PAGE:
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Innovation By Design Awards 2015

Innovation By Design Awards 2015

This year’s entries were as strong as we’ve ever seen, with over 1,500 projects from across the globe. In the eyes of our esteemed judges, the projects you'll find below were the best of the best. There were only 13 winners anointed in the entire competition. Each of them represent what's best about design today: Big ideas, meticulously thought out details, and a clear viewpoint about how we live now—and how it could be better.

There's more: On top of those 12 honorees, you can find equally inspiring work, in the finalists for each of the 13 categories, which are linked below.

See past winners: 2014 | 2013 | 2012

Innovation By Design 2015 Categories

3D Printing

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This year, Fast Company gave 3D Printing it's own category in the Innovation By Design Awards, to recognize all the ferment in the industry. The finalists and winner below all use 3D printing to rethink major categories, from the way our buildings are constructed to the way movies are made.
Judges: Bre Pettis, Bradford Shellhammer, Andrew Dent

Winners

Building Bytes

Building Bytes

These bricks combine 3-D printing and ceramics, and because they don’t require a mold, can easily be built into unique patterns. The resulting bricks can be far more complex than the usual rectangles we build with — x-shaped bricks, for example, or interlocking honeycomb segments — opening the door to new innovation in architecture and design.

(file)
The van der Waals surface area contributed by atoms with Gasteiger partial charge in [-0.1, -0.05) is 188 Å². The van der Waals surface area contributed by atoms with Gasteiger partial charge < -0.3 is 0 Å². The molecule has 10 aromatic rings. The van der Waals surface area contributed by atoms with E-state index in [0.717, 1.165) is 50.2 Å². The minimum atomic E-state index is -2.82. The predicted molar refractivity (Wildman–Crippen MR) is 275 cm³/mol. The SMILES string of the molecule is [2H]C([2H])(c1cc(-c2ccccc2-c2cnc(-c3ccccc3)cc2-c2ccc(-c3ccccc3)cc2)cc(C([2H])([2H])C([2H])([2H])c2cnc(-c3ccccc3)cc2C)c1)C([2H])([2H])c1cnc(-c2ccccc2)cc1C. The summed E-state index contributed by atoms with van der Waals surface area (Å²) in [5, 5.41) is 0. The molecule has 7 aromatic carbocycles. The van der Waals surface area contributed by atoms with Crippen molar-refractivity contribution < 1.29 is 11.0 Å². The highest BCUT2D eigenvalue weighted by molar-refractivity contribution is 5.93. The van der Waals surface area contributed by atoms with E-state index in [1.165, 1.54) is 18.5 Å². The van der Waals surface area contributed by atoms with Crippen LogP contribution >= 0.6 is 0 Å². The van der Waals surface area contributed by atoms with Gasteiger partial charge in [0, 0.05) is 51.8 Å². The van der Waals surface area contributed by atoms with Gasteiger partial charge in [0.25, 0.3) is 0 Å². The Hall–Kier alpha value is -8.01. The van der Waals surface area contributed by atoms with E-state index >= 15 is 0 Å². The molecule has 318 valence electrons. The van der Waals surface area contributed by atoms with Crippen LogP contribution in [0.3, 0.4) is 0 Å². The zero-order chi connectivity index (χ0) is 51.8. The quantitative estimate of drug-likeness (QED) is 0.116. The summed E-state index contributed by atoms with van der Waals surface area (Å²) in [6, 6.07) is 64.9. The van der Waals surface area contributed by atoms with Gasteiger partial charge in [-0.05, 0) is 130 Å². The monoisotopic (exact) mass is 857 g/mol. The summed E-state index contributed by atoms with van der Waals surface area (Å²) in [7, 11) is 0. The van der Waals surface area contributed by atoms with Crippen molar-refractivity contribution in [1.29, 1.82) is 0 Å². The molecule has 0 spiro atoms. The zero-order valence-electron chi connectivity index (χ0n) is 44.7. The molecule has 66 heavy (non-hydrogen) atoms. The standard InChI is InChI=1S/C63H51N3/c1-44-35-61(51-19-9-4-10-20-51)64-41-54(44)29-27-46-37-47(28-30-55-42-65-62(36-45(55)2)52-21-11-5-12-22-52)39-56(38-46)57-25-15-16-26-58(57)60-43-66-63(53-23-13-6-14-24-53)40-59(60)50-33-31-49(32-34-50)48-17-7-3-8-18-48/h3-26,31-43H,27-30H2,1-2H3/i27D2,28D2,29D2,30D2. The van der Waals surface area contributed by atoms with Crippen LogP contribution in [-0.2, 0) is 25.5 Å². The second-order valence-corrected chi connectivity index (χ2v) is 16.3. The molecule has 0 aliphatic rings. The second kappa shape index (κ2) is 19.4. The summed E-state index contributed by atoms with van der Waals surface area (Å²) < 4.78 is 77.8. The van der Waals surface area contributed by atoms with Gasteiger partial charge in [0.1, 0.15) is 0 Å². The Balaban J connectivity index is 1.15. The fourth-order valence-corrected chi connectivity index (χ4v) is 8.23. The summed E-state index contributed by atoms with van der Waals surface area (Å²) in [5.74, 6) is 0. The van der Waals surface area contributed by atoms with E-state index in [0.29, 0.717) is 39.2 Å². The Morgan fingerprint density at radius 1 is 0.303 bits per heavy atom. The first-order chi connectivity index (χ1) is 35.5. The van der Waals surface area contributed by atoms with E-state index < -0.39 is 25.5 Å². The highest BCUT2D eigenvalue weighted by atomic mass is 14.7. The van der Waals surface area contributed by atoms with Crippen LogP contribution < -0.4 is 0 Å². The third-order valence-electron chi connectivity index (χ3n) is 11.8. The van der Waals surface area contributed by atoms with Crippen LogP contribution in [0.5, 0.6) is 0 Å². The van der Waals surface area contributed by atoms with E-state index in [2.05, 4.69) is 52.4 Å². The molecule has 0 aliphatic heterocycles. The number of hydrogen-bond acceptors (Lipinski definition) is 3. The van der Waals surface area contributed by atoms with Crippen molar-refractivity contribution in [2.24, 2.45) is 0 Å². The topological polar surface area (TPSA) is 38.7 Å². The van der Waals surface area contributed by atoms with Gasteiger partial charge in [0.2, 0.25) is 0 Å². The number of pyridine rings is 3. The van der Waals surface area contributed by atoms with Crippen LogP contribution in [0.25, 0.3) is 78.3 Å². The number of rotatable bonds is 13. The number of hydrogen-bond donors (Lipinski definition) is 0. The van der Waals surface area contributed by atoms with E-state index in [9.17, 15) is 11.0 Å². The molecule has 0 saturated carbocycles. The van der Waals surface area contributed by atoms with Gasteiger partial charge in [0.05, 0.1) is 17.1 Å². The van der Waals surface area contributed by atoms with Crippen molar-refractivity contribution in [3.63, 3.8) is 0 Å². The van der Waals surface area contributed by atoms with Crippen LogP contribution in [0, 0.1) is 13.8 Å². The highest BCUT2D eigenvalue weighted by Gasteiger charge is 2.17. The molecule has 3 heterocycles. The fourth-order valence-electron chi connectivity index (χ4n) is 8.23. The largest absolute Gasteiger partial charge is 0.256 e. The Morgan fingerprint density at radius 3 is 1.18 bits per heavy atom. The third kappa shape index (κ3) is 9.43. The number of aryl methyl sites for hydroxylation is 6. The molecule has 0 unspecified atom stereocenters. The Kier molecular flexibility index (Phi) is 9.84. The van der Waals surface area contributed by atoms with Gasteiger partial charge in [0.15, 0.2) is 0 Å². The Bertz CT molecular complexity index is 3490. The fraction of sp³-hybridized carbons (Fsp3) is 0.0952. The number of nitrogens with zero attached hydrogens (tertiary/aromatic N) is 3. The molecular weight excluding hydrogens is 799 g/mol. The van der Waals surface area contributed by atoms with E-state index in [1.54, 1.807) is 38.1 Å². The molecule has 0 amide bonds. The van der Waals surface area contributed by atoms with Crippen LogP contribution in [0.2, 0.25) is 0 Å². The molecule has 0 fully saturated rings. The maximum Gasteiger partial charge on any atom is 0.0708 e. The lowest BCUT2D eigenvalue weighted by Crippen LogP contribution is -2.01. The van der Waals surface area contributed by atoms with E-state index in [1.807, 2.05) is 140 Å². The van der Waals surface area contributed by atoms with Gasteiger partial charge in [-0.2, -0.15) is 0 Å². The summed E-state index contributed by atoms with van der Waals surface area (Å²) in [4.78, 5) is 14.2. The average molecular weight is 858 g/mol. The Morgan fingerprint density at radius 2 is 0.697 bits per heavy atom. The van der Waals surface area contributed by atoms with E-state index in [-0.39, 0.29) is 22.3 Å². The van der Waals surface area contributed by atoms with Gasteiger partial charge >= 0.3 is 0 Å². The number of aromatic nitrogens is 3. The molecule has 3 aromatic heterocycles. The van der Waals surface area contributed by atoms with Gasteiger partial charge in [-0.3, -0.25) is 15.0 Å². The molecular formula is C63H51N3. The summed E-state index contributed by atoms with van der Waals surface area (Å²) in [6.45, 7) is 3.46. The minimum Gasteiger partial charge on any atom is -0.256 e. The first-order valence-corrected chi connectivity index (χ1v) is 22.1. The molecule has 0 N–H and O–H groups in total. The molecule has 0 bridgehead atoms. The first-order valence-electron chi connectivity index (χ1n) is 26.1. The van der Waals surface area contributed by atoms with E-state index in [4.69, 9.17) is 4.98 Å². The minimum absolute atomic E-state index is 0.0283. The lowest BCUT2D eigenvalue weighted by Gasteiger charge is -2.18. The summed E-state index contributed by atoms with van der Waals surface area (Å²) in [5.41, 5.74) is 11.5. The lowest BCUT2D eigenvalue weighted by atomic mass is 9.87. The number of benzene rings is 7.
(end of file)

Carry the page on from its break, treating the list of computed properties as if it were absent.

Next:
Finalists

Chase Me

Chase Me

An animated short film that follows a ukelele-playing girl chased through a dark forest by the monster that emerges from her own shadow. Every frame of the film was separately printed by a FormLabs Form1+ 3-D printer, making it the world's first 3-D printed film. All in all, the short required 2,500 different figures to animated, which in turn took over 6,000 hours to print: a stunning amount of care for a short film that only lasts a few minutes.

Makerchairs

Makerchairs

The lab’s Puzzle Chair uses small 3-D printed parts to build affordable, time efficient furniture. This isn't just 3-D printed flat pack furniture, though. Each chair is designed to be printed out and then constructed out of an array of jigsaw-like bricks. And the design is surprisingly stylish: for around $30 bucks worth of material, you can download the plans and construct a chair that looks every good as a Verner Panton classic.

MOD-T

MOD-T

Most 3-D printers are expensive and have a steep learning curve. The MOD-T was designed to be different. It uses a 2-axis motion system to print out objects, which also helps keep the MOD-T easy to use, reliable, and affordable. It's a system aimed at beginners, from the low sticker price (just $399) to MOD-t's user-friendly suite of apps, which includes a curated 3-D marketplace.

Voxel8

Voxel8

3-D printers have mastered the art of reproducing cheap plastic trinkets, but the day when you can 3-D print an iPhone at home is still far off. The Voxel8 is bringing it one step closer, though, by allowing you to seamlessly embed electronics into a 3-D printed object, printing out 'wires' of conductive ink and then seamlessly embedding them in a larger plastic chassis, all as part of the printing process. Voxel8's ultimate goal is to enable the mass customization of electronic devices, but even right now, the technology can be used to print out your own quadricopter at home.

Windform

Windform

Hemiplegia is a total or partial paralysis of one side of the body that makes it impossible for patients to walk, because their feet can't stay in a natural, 90-degree position. Orthotics help, but they are invasive, difficult to wear, and can not be custom fitted; the patient adapts to the orthotics, not vice versa. Windform is a system for 3-D printing customized orthotics to help the mobility of hemiplegic patients, allowing them to walk again.

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